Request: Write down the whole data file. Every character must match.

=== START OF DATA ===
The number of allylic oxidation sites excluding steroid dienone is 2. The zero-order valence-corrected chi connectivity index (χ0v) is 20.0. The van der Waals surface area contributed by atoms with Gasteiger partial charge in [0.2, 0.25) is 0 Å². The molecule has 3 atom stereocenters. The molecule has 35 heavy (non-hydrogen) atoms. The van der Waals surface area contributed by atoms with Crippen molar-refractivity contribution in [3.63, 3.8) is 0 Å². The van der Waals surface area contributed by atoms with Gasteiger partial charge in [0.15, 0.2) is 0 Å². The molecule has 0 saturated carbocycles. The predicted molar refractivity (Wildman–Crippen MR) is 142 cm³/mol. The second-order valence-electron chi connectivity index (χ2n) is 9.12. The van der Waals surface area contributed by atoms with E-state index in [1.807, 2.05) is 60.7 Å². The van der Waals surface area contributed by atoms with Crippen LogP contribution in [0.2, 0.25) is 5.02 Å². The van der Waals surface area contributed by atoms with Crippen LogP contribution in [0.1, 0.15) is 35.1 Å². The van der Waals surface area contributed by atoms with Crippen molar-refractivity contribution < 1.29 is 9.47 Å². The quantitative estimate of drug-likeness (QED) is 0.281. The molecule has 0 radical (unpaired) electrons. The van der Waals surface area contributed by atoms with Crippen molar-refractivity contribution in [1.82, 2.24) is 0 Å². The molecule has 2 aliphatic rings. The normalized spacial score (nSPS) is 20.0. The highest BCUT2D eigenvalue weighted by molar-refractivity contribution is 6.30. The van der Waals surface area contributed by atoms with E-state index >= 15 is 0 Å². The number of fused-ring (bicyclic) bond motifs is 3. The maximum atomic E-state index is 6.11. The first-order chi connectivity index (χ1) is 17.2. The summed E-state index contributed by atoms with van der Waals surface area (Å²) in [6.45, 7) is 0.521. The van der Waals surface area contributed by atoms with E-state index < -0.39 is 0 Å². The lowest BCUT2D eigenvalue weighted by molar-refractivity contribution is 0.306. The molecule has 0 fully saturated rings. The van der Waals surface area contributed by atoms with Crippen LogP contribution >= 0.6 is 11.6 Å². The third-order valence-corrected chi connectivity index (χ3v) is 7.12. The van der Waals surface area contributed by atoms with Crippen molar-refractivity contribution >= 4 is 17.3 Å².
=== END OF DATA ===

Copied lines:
The number of allylic oxidation sites excluding steroid dienone is 2. The zero-order valence-corrected chi connectivity index (χ0v) is 20.0. The van der Waals surface area contributed by atoms with Gasteiger partial charge in [0.2, 0.25) is 0 Å². The molecule has 3 atom stereocenters. The molecule has 35 heavy (non-hydrogen) atoms. The van der Waals surface area contributed by atoms with Crippen molar-refractivity contribution in [3.63, 3.8) is 0 Å². The van der Waals surface area contributed by atoms with Gasteiger partial charge in [0.15, 0.2) is 0 Å². The molecule has 0 saturated carbocycles. The predicted molar refractivity (Wildman–Crippen MR) is 142 cm³/mol. The second-order valence-electron chi connectivity index (χ2n) is 9.12. The van der Waals surface area contributed by atoms with E-state index in [1.807, 2.05) is 60.7 Å². The van der Waals surface area contributed by atoms with Crippen LogP contribution in [0.2, 0.25) is 5.02 Å². The van der Waals surface area contributed by atoms with Crippen LogP contribution in [0.1, 0.15) is 35.1 Å². The van der Waals surface area contributed by atoms with Crippen molar-refractivity contribution < 1.29 is 9.47 Å². The quantitative estimate of drug-likeness (QED) is 0.281. The molecule has 0 radical (unpaired) electrons. The van der Waals surface area contributed by atoms with Crippen molar-refractivity contribution in [1.82, 2.24) is 0 Å². The molecule has 2 aliphatic rings. The normalized spacial score (nSPS) is 20.0. The highest BCUT2D eigenvalue weighted by molar-refractivity contribution is 6.30. The van der Waals surface area contributed by atoms with E-state index >= 15 is 0 Å². The number of fused-ring (bicyclic) bond motifs is 3. The maximum atomic E-state index is 6.11. The first-order chi connectivity index (χ1) is 17.2. The summed E-state index contributed by atoms with van der Waals surface area (Å²) in [6.45, 7) is 0.521. The van der Waals surface area contributed by atoms with E-state index < -0.39 is 0 Å². The lowest BCUT2D eigenvalue weighted by molar-refractivity contribution is 0.306. The molecule has 0 fully saturated rings. The van der Waals surface area contributed by atoms with Crippen LogP contribution >= 0.6 is 11.6 Å². The third-order valence-corrected chi connectivity index (χ3v) is 7.12. The van der Waals surface area contributed by atoms with Crippen molar-refractivity contribution >= 4 is 17.3 Å².